It was a night when Ed Orgeron’s worst fears were realized.

The LSU Tigers went to Mississippi State on Sept. 17, 2017, and got trounced 37-7 by the Bulldogs, in large part because their offensive and defensive linemen, thin on numbers and mostly inexperienced, got pushed around by a shockingly deeper and more physical opponent.

Despite that loss and an equally embarrassing 24-21 defeat against Troy two weeks later, LSU’s problems did not prove fatal. The Tigers went on to win six of their final eight games to finish a respectable 9-4 in Orgeron's first full year in charge.

But the other two losses, 24-10 at Alabama and 21-17 to Notre Dame in the Citrus Bowl, further highlighted the Tigers’ issues at the line of scrimmage. It is not insignificant that both Bama and Notre Dame were in the College Football Playoff this season, an achievement to which LSU still aspires five years into the game’s new championship system.

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“We need to get more linemen on this football team,” Orgeron said after his team got stuffed in Starkville. “We need to get bigger, stronger, faster, and we need to have more depth. That’s why we are going to have to go into the junior college ranks.”

Being deficient on the lines is not a problem LSU fell into overnight. And it is not a problem Orgeron and his staff could rectify quickly. But LSU made being better and deeper on the lines a high priority of 2018 and 2019 recruiting classes.

Call it Project Lineman.

The numbers tell the story. Of the 22 signees who found their way to LSU’s campus in 2018, 11 were linemen. Going into the start of the traditional February national signing period, the Tigers have six linemen who signed in the early period in December and two more commitments.

Mesa (Arizona) Community College defensive end Soni Fonua, who committed to the Tigers over the weekend, is expected to sign Wednesday, but a report by says four-star Ruston tackle Ray Parker will likely not sign with LSU and go the junior college route.

If that is the case with Parker, the Tigers will likely have four remaining spots under the 25-signee limit. LSU has, legitimately, nine targets remaining. Not surprisingly, several of them are linemen.

LSU has no bigger target, literally and figuratively, than 6-foot-3, 334-pound defensive tackle Ishmael Sopsher of Amite. True to his word, the battle for Sopsher will go all the way to the end, with LSU, Alabama and Oregon vying for his signature.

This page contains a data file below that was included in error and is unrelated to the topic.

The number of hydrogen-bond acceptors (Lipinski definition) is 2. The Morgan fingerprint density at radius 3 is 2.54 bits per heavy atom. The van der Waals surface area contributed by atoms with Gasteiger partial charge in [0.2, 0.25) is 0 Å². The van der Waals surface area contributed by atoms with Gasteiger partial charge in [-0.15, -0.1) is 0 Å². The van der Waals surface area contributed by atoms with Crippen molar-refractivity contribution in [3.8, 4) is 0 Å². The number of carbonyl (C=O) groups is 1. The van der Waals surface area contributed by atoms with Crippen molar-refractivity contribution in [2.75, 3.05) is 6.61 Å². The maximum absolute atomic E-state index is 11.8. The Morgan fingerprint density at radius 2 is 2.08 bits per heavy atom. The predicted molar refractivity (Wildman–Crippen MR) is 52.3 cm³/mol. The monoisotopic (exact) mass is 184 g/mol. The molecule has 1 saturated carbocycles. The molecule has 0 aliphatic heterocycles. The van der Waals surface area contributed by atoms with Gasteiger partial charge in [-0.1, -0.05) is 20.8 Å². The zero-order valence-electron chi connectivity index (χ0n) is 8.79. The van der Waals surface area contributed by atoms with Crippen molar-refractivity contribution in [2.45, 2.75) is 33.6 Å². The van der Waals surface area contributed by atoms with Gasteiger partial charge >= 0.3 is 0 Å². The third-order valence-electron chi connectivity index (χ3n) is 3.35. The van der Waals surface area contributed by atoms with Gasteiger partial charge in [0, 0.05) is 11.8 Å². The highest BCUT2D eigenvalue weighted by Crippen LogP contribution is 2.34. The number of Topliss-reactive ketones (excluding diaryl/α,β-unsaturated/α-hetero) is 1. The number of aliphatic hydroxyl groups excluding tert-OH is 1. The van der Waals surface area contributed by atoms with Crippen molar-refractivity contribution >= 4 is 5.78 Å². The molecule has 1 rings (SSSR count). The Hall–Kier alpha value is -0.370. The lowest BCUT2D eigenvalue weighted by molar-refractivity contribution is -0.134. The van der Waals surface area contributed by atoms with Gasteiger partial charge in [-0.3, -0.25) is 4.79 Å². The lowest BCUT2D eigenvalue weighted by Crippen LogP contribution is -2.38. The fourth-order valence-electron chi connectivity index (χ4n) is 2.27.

Desmond Little
Jay Ward
Devonta Lee
Ray Parker
Maurice Hampton Jr.

After an early signing haul in December that included three five-star athletes — Dunham School cornerback Derek Stingley, Destrehan running back John Emery and linebacker Marcel Brooks of Flower Mound, Texas — Sopsher is the key to LSU recruiting happiness in the new year.

The Tigers need Sopsher not only to address their depth issues on the defensive line — he is one of the top-50 rated players in the country and listed by as the nation’s fifth-best at his position — but for the sake of perception in LSU’s ongoing pursuit of Alabama.

To this point Alabama has only one player in its top-rated recruiting class from Louisiana: University High linebacker Christian Harris, who signed in December. If LSU could hold Alabama’s recruiting count in Louisiana to that number, it would be a psychological victory for the Tigers in their continuing pursuit of a way to beat the Crimson Tide on the field for the first time since 2011.

LSU is also hoping for a late pledge from four-star Louisville, Mississippi, defensive end Charles Moore, a former Mississippi State commitment.

Even if Sopsher and Moore don’t become Tigers, Project Lineman will have paid off abundantly. On offense, the Tigers return 12 veterans (13 if suspended guard Ed Ingram returns to the team). Players like center Lloyd Cushenberry and tackles Saahdiq Charles and Austin Deculus, who will be joined by newcomers like Kardell Thomas from Southern Lab and Michigan’s Anthony Bradford, a pair of four-star guards.

On defense, getting Rashard Lawrence to return for his senior season was a huge boost, giving LSU nine returning veterans on its base three-man front. Ika and Fonua will join Haynesville defensive tackle Joseph Evans in the freshman class.

Alabama under Nick Saban didn’t reinvent football to build its incredible decade of success, last month’s trouncing in the CFP title game by Clemson notwithstanding. The Crimson Tide just does the basic things to near perfection. That starts with blocking and tackling and dominating the line of scrimmage — essential building blocks of championship football.

LSU’s pursuit of more and better linemen will not guarantee championships.

But not making the effort would've virtually guaranteed failure.

Project Lineman has given the Tigers a good start.

Follow Scott Rabalais on Twitter, @RabalaisAdv.​